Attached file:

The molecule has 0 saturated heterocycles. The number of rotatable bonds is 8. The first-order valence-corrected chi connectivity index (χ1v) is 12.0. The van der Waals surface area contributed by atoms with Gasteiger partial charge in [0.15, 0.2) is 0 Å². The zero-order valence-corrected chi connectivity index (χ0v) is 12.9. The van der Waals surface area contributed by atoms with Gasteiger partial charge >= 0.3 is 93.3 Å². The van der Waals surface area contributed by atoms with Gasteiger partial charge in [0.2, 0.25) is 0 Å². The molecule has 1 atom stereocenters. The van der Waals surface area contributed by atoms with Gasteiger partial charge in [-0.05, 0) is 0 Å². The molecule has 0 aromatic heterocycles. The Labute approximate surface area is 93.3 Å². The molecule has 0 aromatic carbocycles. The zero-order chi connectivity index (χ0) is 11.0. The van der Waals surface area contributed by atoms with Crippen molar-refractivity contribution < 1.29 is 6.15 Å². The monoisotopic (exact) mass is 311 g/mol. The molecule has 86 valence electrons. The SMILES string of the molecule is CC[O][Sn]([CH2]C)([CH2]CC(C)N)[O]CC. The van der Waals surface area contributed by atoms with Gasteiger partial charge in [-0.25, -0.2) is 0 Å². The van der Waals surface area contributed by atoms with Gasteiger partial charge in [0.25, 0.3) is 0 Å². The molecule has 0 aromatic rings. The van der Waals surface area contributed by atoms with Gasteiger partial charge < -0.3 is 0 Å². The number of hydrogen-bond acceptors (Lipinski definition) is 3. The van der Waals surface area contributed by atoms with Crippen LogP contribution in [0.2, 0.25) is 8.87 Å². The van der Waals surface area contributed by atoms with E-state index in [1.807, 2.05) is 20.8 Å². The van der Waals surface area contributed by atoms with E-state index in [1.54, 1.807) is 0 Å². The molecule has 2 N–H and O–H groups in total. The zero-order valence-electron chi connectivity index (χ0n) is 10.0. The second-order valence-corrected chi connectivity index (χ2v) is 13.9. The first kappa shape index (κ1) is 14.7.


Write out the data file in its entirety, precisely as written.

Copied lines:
The molecule has 0 saturated heterocycles. The number of rotatable bonds is 8. The first-order valence-corrected chi connectivity index (χ1v) is 12.0. The van der Waals surface area contributed by atoms with Gasteiger partial charge in [0.15, 0.2) is 0 Å². The zero-order valence-corrected chi connectivity index (χ0v) is 12.9. The van der Waals surface area contributed by atoms with Gasteiger partial charge >= 0.3 is 93.3 Å². The van der Waals surface area contributed by atoms with Gasteiger partial charge in [0.2, 0.25) is 0 Å². The molecule has 1 atom stereocenters. The van der Waals surface area contributed by atoms with Gasteiger partial charge in [-0.05, 0) is 0 Å². The molecule has 0 aromatic heterocycles. The Labute approximate surface area is 93.3 Å². The molecule has 0 aromatic carbocycles. The zero-order chi connectivity index (χ0) is 11.0. The van der Waals surface area contributed by atoms with Crippen molar-refractivity contribution < 1.29 is 6.15 Å². The monoisotopic (exact) mass is 311 g/mol. The molecule has 86 valence electrons. The SMILES string of the molecule is CC[O][Sn]([CH2]C)([CH2]CC(C)N)[O]CC. The van der Waals surface area contributed by atoms with Gasteiger partial charge in [-0.25, -0.2) is 0 Å². The van der Waals surface area contributed by atoms with Gasteiger partial charge in [0.25, 0.3) is 0 Å². The molecule has 0 aromatic rings. The van der Waals surface area contributed by atoms with Gasteiger partial charge < -0.3 is 0 Å². The number of hydrogen-bond acceptors (Lipinski definition) is 3. The van der Waals surface area contributed by atoms with Crippen LogP contribution in [0.2, 0.25) is 8.87 Å². The van der Waals surface area contributed by atoms with E-state index in [1.807, 2.05) is 20.8 Å². The van der Waals surface area contributed by atoms with E-state index in [1.54, 1.807) is 0 Å². The molecule has 2 N–H and O–H groups in total. The zero-order valence-electron chi connectivity index (χ0n) is 10.0. The second-order valence-corrected chi connectivity index (χ2v) is 13.9. The first kappa shape index (κ1) is 14.7.